So, Christmas has been and gone, the turkey has been eaten with potatoes and in increasingly suspect sandwiches, and we all look at the pile of material possessions we have been given by our nearest and dearest. I had a pretty good haul this year, primarily because I have now gotten into the habit of telling my family what to get me or to give me money since, outside of my immediate family, no one I'm related to really knows anything about me. Of the many great things I received, the one I was second happiest about (I was happiest about getting The Muppet Christmas Carol, which came as a total surprise) was a straight-to-DVD release of a long-cancelled TV series. Not usually the cause for celebration, but this one represented the return of a much-loved television programme which, even as little as a year ago, didn't look like it would ever actually return.
I speak, of course, of Futurama and its first feature-length outing entitled ''Bender's Big Score''.
It's probably worth pointing out at this point that I am in no way unbiased in my opinion of Futurama; I love it. I love it more than I love tea, Tunnock's tea cakes and the films of P.T. Anderson. That's a whole lot of love. The series had the right mix of science fiction references, dumb characters spouting smart jokes (where else would you find jokes about The Heisenberg Effect?) and genuine emotional content and I loved every minute of it. Of course, some episodes weren't great, ''The Sting'' is probably the absolute nadir of the series as far as I'm concerned, but the wheat practically crushed the chaff, such was the overall quality of the writing and the animation, I can't think of a better looking mainstream animated series is recent memory, that it's foibles could be overlooked.
So I came to Bender's Big Score with a lot of expectations and I'm happy to say that it very nearly matched those expectations. That's not to say I was disappointed, just that the film would have had to go quite some way to exceed or even equal my expectations for it, that it doesn't do so is no indication that the film is of a poor quality. In fact, it's really quite good.
The plot, such as it is, revolves around the crew of the Planet Express, as well as the entire population of Earth, being conned by nudist aliens using spam e-mails. They also manage to infect Bender with a computer virus and take over him. Then, using a tattoo of Bender found on Fry's, ahem, hind-quarters which contains a mystic code offering the secret of paradox-free time travel, the scammers send Bender back in time to steal Earth's precious artifacts, then, well, then things get complicated...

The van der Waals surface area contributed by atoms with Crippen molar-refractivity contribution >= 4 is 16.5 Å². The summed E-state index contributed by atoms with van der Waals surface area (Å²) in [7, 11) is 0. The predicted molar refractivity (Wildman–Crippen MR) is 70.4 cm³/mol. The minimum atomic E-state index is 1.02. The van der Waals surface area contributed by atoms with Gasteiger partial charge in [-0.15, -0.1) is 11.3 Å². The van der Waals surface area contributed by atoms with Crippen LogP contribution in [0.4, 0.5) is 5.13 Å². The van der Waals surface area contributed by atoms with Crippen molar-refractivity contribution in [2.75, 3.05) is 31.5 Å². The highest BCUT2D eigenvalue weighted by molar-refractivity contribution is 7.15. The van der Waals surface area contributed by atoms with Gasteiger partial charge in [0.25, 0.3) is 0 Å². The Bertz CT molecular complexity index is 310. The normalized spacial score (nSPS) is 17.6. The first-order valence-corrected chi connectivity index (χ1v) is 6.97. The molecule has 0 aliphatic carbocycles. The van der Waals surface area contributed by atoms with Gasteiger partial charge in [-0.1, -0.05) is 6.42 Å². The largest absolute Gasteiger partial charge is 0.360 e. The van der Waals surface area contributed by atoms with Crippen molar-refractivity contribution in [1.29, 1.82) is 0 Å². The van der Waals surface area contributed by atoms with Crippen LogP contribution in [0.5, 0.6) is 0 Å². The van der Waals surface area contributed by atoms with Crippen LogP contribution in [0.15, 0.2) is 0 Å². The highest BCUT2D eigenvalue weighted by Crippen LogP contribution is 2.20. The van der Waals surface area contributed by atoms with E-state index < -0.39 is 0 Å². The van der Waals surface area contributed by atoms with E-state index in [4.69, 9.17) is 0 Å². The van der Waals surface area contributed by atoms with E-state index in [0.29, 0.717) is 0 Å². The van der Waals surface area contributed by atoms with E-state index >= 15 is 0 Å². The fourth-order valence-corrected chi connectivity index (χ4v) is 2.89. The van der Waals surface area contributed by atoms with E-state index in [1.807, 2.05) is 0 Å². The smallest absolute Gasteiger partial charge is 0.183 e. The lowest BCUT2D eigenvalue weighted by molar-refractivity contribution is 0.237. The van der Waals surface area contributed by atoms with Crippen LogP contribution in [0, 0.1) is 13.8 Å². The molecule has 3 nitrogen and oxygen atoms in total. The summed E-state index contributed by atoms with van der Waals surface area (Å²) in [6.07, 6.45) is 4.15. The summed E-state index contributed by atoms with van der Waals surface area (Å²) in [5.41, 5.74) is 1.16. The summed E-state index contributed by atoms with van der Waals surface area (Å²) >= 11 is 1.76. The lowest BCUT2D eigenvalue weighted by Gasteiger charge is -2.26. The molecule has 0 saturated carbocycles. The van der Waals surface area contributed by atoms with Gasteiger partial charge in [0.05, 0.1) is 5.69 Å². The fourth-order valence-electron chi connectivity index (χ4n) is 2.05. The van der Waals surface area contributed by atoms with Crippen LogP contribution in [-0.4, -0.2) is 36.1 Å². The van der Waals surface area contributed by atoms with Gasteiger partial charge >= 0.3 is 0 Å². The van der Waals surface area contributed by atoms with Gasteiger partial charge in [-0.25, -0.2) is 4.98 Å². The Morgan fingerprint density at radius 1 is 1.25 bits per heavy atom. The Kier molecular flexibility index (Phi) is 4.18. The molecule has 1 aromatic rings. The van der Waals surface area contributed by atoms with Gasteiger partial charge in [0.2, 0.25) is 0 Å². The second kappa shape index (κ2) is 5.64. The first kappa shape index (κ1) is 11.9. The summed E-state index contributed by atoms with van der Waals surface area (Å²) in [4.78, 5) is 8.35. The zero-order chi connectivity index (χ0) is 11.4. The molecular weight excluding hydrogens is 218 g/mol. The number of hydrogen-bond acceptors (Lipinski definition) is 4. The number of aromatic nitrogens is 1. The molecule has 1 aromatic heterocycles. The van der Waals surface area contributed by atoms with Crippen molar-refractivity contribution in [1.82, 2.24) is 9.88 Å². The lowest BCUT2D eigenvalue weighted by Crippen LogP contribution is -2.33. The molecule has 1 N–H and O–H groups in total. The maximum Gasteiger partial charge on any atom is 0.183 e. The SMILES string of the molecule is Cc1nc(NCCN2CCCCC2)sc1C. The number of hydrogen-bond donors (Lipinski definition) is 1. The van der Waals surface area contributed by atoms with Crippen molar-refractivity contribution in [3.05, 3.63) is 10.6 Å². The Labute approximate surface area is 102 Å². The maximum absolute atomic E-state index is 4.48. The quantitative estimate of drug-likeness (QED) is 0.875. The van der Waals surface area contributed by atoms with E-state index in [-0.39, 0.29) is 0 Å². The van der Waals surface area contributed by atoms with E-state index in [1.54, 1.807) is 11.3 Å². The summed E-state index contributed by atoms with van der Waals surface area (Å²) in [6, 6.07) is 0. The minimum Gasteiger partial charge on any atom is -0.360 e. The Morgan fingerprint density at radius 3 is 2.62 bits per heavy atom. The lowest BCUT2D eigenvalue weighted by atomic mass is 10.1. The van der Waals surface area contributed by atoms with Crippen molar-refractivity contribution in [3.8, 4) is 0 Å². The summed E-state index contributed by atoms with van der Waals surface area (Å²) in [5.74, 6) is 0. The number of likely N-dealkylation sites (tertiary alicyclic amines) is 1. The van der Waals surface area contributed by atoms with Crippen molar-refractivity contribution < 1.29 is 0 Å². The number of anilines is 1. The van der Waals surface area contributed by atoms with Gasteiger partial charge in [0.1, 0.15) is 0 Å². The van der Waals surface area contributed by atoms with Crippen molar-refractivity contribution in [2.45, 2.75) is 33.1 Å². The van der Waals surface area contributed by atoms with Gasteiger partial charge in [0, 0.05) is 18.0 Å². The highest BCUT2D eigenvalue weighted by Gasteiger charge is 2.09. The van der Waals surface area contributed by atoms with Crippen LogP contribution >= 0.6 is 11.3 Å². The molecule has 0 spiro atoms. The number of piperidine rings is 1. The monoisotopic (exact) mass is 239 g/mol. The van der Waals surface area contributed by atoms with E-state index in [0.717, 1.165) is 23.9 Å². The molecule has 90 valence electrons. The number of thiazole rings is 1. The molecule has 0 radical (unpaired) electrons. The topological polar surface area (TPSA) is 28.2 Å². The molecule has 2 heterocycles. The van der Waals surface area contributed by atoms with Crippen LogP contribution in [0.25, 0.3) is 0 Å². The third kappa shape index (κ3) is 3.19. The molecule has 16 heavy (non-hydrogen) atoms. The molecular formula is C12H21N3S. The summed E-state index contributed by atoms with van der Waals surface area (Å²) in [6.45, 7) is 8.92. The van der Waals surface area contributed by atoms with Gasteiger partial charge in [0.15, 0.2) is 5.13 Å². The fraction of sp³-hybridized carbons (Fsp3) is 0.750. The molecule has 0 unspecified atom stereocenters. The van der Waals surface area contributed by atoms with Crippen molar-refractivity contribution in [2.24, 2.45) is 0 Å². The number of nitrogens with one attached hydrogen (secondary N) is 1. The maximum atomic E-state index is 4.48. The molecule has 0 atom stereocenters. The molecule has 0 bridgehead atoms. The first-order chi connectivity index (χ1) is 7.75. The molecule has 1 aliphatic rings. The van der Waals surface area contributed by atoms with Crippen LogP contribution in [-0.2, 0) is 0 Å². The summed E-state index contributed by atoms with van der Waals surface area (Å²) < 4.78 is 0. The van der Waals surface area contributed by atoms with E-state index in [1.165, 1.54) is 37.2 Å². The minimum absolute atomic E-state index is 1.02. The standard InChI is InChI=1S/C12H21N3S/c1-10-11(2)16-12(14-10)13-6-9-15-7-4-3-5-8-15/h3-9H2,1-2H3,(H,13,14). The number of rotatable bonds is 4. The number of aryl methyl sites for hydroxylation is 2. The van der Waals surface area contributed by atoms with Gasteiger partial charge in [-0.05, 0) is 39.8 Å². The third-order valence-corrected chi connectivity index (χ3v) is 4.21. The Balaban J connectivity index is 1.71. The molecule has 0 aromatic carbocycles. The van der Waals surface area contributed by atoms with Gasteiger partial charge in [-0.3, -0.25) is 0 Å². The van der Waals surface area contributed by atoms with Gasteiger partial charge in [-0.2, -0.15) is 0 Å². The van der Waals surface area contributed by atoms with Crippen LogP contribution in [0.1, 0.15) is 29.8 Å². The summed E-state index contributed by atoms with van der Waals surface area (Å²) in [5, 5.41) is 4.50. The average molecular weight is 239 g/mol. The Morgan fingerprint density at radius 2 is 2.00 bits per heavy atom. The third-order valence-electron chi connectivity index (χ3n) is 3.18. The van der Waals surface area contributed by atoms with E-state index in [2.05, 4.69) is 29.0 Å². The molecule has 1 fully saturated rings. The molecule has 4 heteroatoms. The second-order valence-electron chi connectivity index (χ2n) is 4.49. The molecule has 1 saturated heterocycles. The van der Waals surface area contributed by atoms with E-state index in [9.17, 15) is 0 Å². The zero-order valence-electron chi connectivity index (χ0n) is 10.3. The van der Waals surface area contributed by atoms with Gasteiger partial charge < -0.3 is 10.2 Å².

In all honesty, the plot isn't all that important to the film; it's more like a framework from which the jokes and characters can hang. It's actually something of a misnomer to refer to it as a movie since it is more of a fairly long episode. It also doesn't help that it's only half a story, with the second film, The Beast With A Billion Backs, picking things up. But what's more important is that the film is a celebration of the mere fact of its existence, it's a big pat on the back for the cast and crew who love the show so much and who get another chance to make the show that they love. It's also a big thank you to the fans who bought the DVDs, watched the repeats and kept harping on about the show and who help make its future possible. As such, there are plenty of references to the old series for fans to spot, veering from the obvious, such as a sequence showing how Fry's dog Seymour dies, to the oblique, such as a man drunkenly talking on the phone who turns out to be an incidental character from the episode 'Jurassic Bark'. And if you love the better-known characters as much as I, rather sadly, do, then you'll be set since it features appearances from pretty much every character to appear in the series' original run.These constant references can get a bit tiring, and non-fans will have no idea what the significance of some of them are, but there's always a funny line of dialogue or a well-crafted action sequence to break things up.
Bender's Big Score is by no means perfect; the story is a bit bewildering, though it does make sense after a few viewings; the songs spattered throughout are pretty dire, something of a disappointment since they were written by Ken Keeler, writer of many of the series' great musical moments; and some of the jokes don't work, though there are such a large number of them in the film that on average it evens out. However, these failings are negligible compared to the quality of the animation, even on a significantly smaller budget than the series had, the jokes that do work and the humour that arises from the characters. Probably the best thing about the film is just the fact that it got made and that the creators, as well as we, the fans, can continue on a journey with these characters and to see where the series will go. The series might fly to new heights or it might sink into a hole and never resurface, but at least we'll finally know.
Whatever its flaws, it's just great to have Fry, Leela and Bender back.
The DVD comes with plenty of extras for the fans, including a 22-minute long episode of 'Everybody Loves Hypnotoad', the ComicCon live reading from last summer, complete with cleaned up speech that makes it much preferable to the YouTube videos currently circulating, and the extended trailer from that same event. If you like comedy AND maths (and who doesn't love a combination of those two?) then you'll be drawn to the 'Bite My Shiny Metal X' lesson about the math jokes contained in the Futurama universe. The highlight of the extras is the audio commentary which, like those on the episodes, are witty, full of little insights and even feature a Sopranos-off in the middle.
Good news everyone!
Trailer for Bender's Big Score:
Sneak Peek at The Beast With A Billion Backs: